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Shed – The Killer review

“If you do not hear this” a distorted voice says at the start of Shed’s third album, The Killer, as low bass frequencies are deployed, “Or that – you will not feel it”. It’s a suitably tongue in cheek moment from René Pawlowitz, who, despite operating in a fundamentally dry area of dance music, seems to be increasingly keen to have some fun with what he does. It’s therefore not totally surprising that he’s ended up releasing an album on 50Weapons, a label run by a duo (Modeselektor) whose personal brand is represented by a stylised monkey face, who have always been outsiders to what the rest of Berlin’s techno scene has been doing at any given time, much like Pawlowitz himself.

The tension at the heart of this album is perhaps best reflected in its artwork, a greyscale photo of a weathered speaker cone. It’s an image that represents the deadly serious nature of the sonic intentions of the album, but its ridiculousness also suggests that The Killer is Pawlowitz having some fun. It’s totally at odds with the covers of his two albums for Ostgut Ton, Shedding The Past and The Traveller, artistically framed photographs which suggested a more contemplative experience. In reality the music of The Killer and those albums is very similar – Pawlowitz has no need to fix a formula that isn’t broken – but there’s something subtly different about this one. It’s more bombastic, it’s more ballsy – in short it’s in your face in a way the others aren’t. As an opener, “STP3/The Killer” is yet another ambient intro for a techno album, but it’s far from meek – it purrs like a cross between a V8 engine and a mountain lion.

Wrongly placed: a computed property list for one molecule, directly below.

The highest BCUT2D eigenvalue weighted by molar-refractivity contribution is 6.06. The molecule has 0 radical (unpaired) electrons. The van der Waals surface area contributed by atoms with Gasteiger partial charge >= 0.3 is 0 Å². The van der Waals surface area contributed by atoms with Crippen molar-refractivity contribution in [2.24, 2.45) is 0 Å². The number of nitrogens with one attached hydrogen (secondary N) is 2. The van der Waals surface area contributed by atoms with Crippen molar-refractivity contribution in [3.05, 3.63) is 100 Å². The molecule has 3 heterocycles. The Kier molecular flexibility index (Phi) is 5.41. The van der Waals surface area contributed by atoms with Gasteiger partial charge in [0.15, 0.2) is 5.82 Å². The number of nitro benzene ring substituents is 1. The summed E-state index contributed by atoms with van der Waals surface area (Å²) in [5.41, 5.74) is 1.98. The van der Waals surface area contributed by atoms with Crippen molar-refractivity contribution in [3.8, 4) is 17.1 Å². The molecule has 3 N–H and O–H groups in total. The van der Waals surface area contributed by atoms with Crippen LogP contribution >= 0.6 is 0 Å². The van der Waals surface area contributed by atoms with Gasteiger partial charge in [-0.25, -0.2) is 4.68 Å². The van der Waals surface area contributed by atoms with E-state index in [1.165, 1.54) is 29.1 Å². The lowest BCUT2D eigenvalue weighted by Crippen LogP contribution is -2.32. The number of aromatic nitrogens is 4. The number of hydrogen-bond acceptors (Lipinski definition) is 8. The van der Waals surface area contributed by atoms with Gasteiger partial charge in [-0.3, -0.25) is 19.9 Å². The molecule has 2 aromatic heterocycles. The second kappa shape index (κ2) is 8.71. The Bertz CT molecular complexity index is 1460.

“Silent Witness”, the first proper track features a pounding breakbeat that feels like it’s been cut apart and reassembled like a mosaic. “I Come By Night” meanwhile is characterised by its incisive, waspish drone and clockwork hi-hats, while “Day After” repeats the same feel with a tunnelling lead shocked with neon. Each one is loud, yes, but also grandiose, accompanied as they are by practically symphonic backdrops. Even the album’s more contemplative moments, such as the vaporific ambience of “Gas Up”, “Phototype” which sounds like a dying rave track with half its pieces missing, and the juddering frosted glass of “You Got The Look” all sound like they’ve been cast in a diamond hard veneer. Like most other 50Weapons releases there’s a hyperreality on display, and The Killer is undoubtedly an album of techno as pure spectacle.

However, this high concept feel is something of a double edged sword, and at times The Killer feels like techno’s equivalent of the summer blockbuster – mammoth in scale but emotionally wooden. This is most apparent at the end of album in the screaming lead and ska chords of “V10MF!/The Filler”, which sound like a bizarre techno take on reggae, and the sun drenched piano of “Follow The Leader” which practically scream sunrise on the terrace in Ibiza. But like the best summer blockbusters only the most joyless of individuals could fail to get caught up in the experience, and the cover should say it all – this isn’t an album to intellectualise, but to listen to as loud as possible in a darkened room.

Scott Wilson 


1. STP3/The Killer
2. Silent Witness
3. I Come By Night
4. Gas Up
5. Day After
6. Phototype
7. The Praetorian (Album Mix)
8. Ride On
9. You Got The Look
10. V10MF!/The Filler
11. Follow The Leader